Social behavior : head tilt can make people seem more dominant

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We often look to people’s faces for signs of how they’re thinking or feeling, trying to gauge whether their eyes are narrowed or widened, whether the mouth is turned up or down.

But findings published in the June 2019 issue of Psychological Science, a journal of the Association for Psychological Science, show that facial features aren’t the only source of this information – we also draw social inferences from the head itself.

“We show that tilting one’s head downward systematically changes the way the face is perceived, such that a neutral face—a face with no muscle movement or facial expression – appears to be more dominant when the head is tilted down,” explain researchers Zachary Witkower and Jessica Tracy of the University of British Columbia

“This effect is caused by the fact that tilting one’s head downward leads to the artificial appearance of lowered and V-shaped eyebrows – which in turn elicit perceptions of aggression, intimidation, and dominance.”

“These findings suggest that ‘neutral’ faces can still be quite communicative,” Witkower and Tracy add.

“Subtle shifts of the head can have profound effects on social perception, partly because they can have large effects on the appearance of the face.”

Although researchers have investigated how facial muscle movements, in the form of facial expressions, correlate with social impressions, few studies have specifically examined how head movements might play a role.

Witkower and Tracy designed a series of studies to investigate whether the angle of head position might influence social perception, even when facial features remain neutral.

In one online study with 101 participants, the researchers generated variations of avatars with neutral facial expressions and one of three head positions: tilted upward 10 degrees, neutral (0 degrees), or tilted downward 10 degrees.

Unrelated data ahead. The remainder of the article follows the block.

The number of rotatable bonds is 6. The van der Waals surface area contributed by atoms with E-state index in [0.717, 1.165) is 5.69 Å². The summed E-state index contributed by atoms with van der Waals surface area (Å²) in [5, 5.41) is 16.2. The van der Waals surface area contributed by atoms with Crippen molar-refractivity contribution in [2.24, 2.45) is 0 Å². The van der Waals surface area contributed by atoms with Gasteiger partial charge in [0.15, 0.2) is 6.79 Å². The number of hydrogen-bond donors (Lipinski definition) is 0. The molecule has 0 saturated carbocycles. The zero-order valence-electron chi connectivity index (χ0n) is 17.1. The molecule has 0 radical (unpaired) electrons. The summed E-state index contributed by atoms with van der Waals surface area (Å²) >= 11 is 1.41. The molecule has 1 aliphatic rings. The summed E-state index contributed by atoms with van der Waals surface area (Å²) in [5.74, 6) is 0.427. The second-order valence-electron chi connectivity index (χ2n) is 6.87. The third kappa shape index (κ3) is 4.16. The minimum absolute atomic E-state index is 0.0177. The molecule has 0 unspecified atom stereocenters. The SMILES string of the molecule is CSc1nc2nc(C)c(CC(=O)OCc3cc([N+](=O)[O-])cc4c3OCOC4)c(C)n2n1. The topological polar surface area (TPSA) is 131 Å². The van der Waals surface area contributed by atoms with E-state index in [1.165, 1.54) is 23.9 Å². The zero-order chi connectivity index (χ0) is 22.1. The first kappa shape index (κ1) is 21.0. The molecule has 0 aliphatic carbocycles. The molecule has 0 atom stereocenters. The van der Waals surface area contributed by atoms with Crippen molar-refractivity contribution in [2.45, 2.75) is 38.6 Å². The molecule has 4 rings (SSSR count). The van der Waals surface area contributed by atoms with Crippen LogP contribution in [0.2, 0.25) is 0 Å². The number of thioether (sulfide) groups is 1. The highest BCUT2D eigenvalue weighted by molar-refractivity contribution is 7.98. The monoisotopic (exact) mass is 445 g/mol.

The participants judged the dominance of each avatar image, rating their agreement with statements including “This person would enjoy having control over others” and “This person would be willing to use aggressive tactics to get their way.”

The results showed that participants rated the avatars with downward head tilt as more dominant than those with neutral or upward-titled heads.

A second online study, in which 570 participants rated images of actual people, showed the same pattern of results.

Additional findings revealed that the portion of the face around the eyes and eyebrows is both necessary and sufficient to produce the dominance effect.

That is, participants rated downward-tilted heads as more dominant even when they could only see the eyes and eyebrows; this was not true when the rest of the face was visible and the eyes and eyebrows were obscured.

Two more experiments indicated that the angle of the eyebrows drove this effect – downward-tilted heads had eyebrows that appeared to take more of a V shape, even though the eyebrows had not moved from a neutral position, and this was associated with perceptions of dominance.

“In other words, tilting the head downward can have the same effect on social perceptions as does lowering one’s eyebrows – a movement made by the corrugator muscle, known as Action Unit 4 in the Facial Action Coding System—but without any actual facial movement,” say Witkower and Tracy.

“Head tilt is thus an ‘action unit imposter’ in that it creates the illusory appearance of a facial muscle movement where none in fact exists.”

Given these intriguing results, the researchers are continuing to investigate the influence of head tilt on social perception, exploring whether the effects might extend beyond perceptions of dominance to how we interpret facial expressions of emotion.

Ultimately, Witkower and Tracy note, these findings could have practical implications for our everyday social interactions:

“People often display certain movements or expressions during their everyday interactions, such as a friendly smile or wave, as a way to communicate information.

Our research suggests that we may also want to consider how we hold their head during these interactions, as subtle head movements can dramatically change the meaning of otherwise innocuous facial expressions.”


A facial action imposter: How head tilt influences perceptions of dominance from a neutral face

Facial expressions – that is, changes to facial appearance caused by facial muscle activation –fundamentally shape social perceptions (Hareli, Shomrat, & Hess, 2009; Knutson, 1996; Ekman & Oster, 1979).

Here, we propose and test a novel account of social perception from the face. We argue that head position plays a critical role in face perception, by causing the appearance of the face to change – paralleling the consequences of facial expressions – without utilizing facial musculature.